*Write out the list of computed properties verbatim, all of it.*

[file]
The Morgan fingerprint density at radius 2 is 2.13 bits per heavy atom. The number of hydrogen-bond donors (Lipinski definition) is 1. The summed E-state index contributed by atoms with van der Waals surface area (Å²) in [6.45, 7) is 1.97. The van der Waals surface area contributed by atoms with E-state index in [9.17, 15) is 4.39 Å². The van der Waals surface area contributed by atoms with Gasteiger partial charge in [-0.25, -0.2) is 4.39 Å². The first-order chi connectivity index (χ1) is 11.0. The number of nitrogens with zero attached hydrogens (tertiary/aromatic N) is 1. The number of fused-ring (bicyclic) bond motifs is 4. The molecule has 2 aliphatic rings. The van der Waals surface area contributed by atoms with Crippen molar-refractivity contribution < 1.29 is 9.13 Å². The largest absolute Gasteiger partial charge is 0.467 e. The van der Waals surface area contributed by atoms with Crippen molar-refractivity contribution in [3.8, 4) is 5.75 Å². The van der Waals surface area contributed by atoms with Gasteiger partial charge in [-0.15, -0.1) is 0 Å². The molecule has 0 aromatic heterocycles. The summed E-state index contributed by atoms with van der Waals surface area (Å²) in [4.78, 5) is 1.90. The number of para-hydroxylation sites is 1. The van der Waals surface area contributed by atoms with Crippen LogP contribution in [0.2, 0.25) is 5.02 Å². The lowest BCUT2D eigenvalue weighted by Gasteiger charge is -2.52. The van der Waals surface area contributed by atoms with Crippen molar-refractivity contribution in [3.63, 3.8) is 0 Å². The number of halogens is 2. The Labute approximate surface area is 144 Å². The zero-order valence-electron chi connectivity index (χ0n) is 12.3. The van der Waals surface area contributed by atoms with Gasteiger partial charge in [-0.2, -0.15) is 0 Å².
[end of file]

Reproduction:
The Morgan fingerprint density at radius 2 is 2.13 bits per heavy atom. The number of hydrogen-bond donors (Lipinski definition) is 1. The summed E-state index contributed by atoms with van der Waals surface area (Å²) in [6.45, 7) is 1.97. The van der Waals surface area contributed by atoms with E-state index in [9.17, 15) is 4.39 Å². The van der Waals surface area contributed by atoms with Gasteiger partial charge in [-0.25, -0.2) is 4.39 Å². The first-order chi connectivity index (χ1) is 11.0. The number of nitrogens with zero attached hydrogens (tertiary/aromatic N) is 1. The number of fused-ring (bicyclic) bond motifs is 4. The molecule has 2 aliphatic rings. The van der Waals surface area contributed by atoms with Crippen molar-refractivity contribution < 1.29 is 9.13 Å². The largest absolute Gasteiger partial charge is 0.467 e. The van der Waals surface area contributed by atoms with Crippen molar-refractivity contribution in [3.8, 4) is 5.75 Å². The van der Waals surface area contributed by atoms with Gasteiger partial charge in [-0.15, -0.1) is 0 Å². The molecule has 0 aromatic heterocycles. The summed E-state index contributed by atoms with van der Waals surface area (Å²) in [4.78, 5) is 1.90. The number of para-hydroxylation sites is 1. The van der Waals surface area contributed by atoms with Crippen LogP contribution in [0.2, 0.25) is 5.02 Å². The lowest BCUT2D eigenvalue weighted by Gasteiger charge is -2.52. The van der Waals surface area contributed by atoms with Crippen molar-refractivity contribution in [3.63, 3.8) is 0 Å². The number of halogens is 2. The Labute approximate surface area is 144 Å². The zero-order valence-electron chi connectivity index (χ0n) is 12.3. The van der Waals surface area contributed by atoms with Gasteiger partial charge in [-0.2, -0.15) is 0 Å².